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Top 3 Objectives Before Starting an Analytics Project

Gerhard Pilcher

October 26, 2018

BLOG_Top 3 Objectives Before Starting an Analytics ProjectUnderstanding the organization’s business objectives and requirements, converting this knowledge into a definition of a problem, and developing a preliminary plan to solve that problem is crucial to the successful application of analytics and machine learning. In order to construct a successful model, the data scientist must understand how the business functions and how it will use the data. Even the most technologically advanced analytics model will produce trivial and possibly misleading results if it is disconnected from the purposes and goals of the business.

Define The Business Impact

An important aspect before starting any analytics project is defining how the model will impact the workflow and decision-making processes of the business. To achieve maximum return on the investment in analytics, the results of the initiative must lead to advantageous changes in business operations.

Different constituencies within an organization typically want different information from a model. For example, the marketing group might want to know which products and geographic areas merit more promotional support; the customer service department might want to know which customers represent the highest risk for attrition; the financial department may be interested in knowing which customers are credit risks; and individual sales reps might want to know which customers have the biggest potential for
future purchases.

Connect Business Objectives to The Data

Connecting the business objectives to the input data usually requires considerable time and effort. The data scientist must interview subject-matter experts within the company to determine the objectives of the project, the resources available (people, data, and technology), the precise definitions of terms to be used, the projected costs and benefits of the project, and the projected return on investment (ROI).

Many companies can’t understand why so much time must be spent on understanding the business. They seem to think the data scientist should just be able to take their data, put it in a magic “analytical model” box, turn the crank, and churn out the desired information. We call this the “black box fallacy.” A data scientist who tries to build an analytic model without consulting SMEs is like a lawyer who tries to handle a case without consulting the client.

Clarify Your Objective

Take sufficient time and care to clarify the purpose of your data analytics initiative. If you don’t get your objective right, your whole project can be a waste of time and money. A team of our data scientists recently spent more than eight hours on the phone with several business and technical people who work at the home office of one of our clients. This provider of outpatient medical services needed to predict the rate at which subscribers were likely to be referred out of their network.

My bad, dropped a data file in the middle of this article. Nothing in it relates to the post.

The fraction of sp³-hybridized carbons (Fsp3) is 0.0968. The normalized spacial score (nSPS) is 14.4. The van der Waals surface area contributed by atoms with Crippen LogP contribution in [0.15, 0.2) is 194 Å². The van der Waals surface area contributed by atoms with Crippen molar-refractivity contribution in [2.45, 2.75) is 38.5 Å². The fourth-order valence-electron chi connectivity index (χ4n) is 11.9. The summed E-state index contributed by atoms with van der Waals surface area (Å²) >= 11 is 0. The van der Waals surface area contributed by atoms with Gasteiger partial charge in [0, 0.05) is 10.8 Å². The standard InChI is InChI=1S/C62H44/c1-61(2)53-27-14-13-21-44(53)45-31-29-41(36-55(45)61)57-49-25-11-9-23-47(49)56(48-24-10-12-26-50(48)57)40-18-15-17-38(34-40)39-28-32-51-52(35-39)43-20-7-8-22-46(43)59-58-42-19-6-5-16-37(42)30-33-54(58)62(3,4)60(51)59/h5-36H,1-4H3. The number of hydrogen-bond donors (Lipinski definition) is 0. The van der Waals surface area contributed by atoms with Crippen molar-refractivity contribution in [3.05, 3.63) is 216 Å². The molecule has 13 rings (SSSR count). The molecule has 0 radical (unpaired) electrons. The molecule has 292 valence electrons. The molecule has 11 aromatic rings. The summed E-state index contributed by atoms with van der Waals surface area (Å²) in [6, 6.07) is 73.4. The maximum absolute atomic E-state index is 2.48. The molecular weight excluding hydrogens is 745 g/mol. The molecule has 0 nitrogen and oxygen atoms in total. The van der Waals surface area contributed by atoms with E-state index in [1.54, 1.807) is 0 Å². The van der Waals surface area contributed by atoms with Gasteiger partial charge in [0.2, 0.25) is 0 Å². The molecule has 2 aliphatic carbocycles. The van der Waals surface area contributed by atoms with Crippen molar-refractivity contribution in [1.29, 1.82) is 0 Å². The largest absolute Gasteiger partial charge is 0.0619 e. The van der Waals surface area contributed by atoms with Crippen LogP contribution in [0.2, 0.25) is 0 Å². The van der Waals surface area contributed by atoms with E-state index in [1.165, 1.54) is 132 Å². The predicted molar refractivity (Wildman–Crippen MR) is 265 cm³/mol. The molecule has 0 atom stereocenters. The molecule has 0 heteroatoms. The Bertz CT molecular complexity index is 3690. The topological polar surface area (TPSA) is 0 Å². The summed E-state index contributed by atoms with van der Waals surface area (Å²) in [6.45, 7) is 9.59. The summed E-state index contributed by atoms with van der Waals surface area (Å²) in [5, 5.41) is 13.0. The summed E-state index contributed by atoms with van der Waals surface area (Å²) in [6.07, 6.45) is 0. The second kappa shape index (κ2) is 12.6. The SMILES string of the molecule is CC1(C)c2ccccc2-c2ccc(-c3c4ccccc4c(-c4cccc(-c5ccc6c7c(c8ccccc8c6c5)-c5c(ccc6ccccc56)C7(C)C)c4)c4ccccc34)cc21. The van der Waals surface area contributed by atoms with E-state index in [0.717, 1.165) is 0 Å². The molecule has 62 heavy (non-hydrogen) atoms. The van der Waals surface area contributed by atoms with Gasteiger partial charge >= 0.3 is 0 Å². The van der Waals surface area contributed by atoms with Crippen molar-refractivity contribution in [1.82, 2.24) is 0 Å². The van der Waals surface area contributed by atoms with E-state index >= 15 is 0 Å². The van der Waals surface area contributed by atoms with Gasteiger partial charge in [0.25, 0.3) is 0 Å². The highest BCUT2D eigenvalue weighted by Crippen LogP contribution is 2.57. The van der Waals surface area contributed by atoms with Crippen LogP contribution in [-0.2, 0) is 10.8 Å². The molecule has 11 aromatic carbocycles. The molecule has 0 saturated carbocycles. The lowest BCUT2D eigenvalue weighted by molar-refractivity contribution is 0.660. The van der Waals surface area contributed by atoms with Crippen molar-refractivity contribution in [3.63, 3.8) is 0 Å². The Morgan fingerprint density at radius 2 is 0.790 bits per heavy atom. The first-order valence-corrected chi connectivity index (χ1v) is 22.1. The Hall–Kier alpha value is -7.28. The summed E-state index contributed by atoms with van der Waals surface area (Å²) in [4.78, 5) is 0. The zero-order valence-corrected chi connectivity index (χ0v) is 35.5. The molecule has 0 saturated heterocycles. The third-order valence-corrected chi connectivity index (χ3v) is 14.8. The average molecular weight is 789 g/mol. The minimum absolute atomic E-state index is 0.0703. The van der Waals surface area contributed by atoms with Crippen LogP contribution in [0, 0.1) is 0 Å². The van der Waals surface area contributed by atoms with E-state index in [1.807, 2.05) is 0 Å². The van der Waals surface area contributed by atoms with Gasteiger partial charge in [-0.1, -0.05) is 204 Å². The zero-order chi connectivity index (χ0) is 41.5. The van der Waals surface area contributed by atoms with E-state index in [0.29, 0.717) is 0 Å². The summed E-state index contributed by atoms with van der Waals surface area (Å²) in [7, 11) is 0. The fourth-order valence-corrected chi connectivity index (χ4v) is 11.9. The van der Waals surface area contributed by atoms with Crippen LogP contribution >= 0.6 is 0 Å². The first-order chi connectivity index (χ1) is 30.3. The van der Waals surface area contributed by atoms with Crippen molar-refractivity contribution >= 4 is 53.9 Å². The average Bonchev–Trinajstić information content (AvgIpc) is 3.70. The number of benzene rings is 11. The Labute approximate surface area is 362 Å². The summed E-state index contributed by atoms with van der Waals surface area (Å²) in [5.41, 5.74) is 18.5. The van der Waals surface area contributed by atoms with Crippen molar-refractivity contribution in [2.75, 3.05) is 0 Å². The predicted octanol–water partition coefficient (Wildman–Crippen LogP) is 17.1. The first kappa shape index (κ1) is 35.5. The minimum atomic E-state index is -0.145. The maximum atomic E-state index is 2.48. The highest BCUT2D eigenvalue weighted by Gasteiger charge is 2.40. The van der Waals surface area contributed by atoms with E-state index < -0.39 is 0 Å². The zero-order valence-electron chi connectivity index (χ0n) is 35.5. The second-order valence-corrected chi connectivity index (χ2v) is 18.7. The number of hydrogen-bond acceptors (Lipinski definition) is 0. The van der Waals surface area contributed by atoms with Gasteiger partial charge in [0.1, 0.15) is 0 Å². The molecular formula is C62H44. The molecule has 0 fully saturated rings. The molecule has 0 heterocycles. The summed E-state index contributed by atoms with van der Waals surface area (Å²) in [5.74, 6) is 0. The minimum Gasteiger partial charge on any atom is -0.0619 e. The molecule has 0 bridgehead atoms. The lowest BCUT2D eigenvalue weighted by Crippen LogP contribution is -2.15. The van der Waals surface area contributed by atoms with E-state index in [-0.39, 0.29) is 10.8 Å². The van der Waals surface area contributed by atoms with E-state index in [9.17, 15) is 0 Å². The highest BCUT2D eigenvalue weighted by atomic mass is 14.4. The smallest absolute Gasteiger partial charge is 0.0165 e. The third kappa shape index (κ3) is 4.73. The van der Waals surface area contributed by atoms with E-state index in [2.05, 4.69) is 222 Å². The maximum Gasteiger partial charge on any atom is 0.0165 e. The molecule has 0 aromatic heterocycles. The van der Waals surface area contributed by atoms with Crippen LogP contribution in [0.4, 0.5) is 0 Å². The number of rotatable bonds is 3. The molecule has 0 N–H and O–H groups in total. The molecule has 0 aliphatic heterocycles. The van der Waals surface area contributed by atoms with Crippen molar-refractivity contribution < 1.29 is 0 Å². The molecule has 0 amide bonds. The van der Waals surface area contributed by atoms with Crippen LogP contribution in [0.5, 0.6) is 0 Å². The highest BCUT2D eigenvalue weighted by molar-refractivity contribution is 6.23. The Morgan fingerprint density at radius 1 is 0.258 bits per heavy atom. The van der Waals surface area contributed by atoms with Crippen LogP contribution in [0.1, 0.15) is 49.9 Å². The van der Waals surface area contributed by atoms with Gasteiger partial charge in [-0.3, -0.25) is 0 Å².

It took us a full day on the phone to understand their answers to a number of questions, and that was only one conversation among many. There’s just no shortcut around this phase of the process. A model built on a poor understanding of the business will likely deliver disappointing results.

Unfortunately, against our recommendation, this client rushed into the data understanding phase without fully completing the business understanding phase. Months later, during the model validation phase, the project team struggled to arrive at a stopping point for model accuracy. When one member realized that they had shortcut the business understanding phase, the team went back and defined how the model would be put into use by the business. It then became clear to them that they had wasted considerable time refining the model, because the extra accuracy obtained in the recent months of modeling was not germane to the ultimate business use of the model. The client team learned a hard lesson, but one that proved valuable on subsequent projects.


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About the Author

Gerhard Pilcher Chief Executive Officer Gerhard Pilcher enjoys predictive analytics and data mining, especially related to the areas of Fraud Detection, Financial Risk Management, and Health Care outcomes using various analytical methods, working with people, leading change, and timely management of complex projects. His work experience spans both private and government sectors including international experience. Gerhard teaches at Georgetown University as an adjunct faculty member in the Math and Statistics Masters degree program. He also is an instructor for the three day SAS Business Knowledge Series course "Data Mining: Principles and Best Practices" and been invited to teach at international conferences. Gerhard currently serves on the Institute for Advanced Analytics Advisory Board and George Washington University Masters in Science in Business Analytics Advisory Board. Gerhard has extensive industry experience in government oversight, financial, construction and telecommunication industries both as a business owner and executive.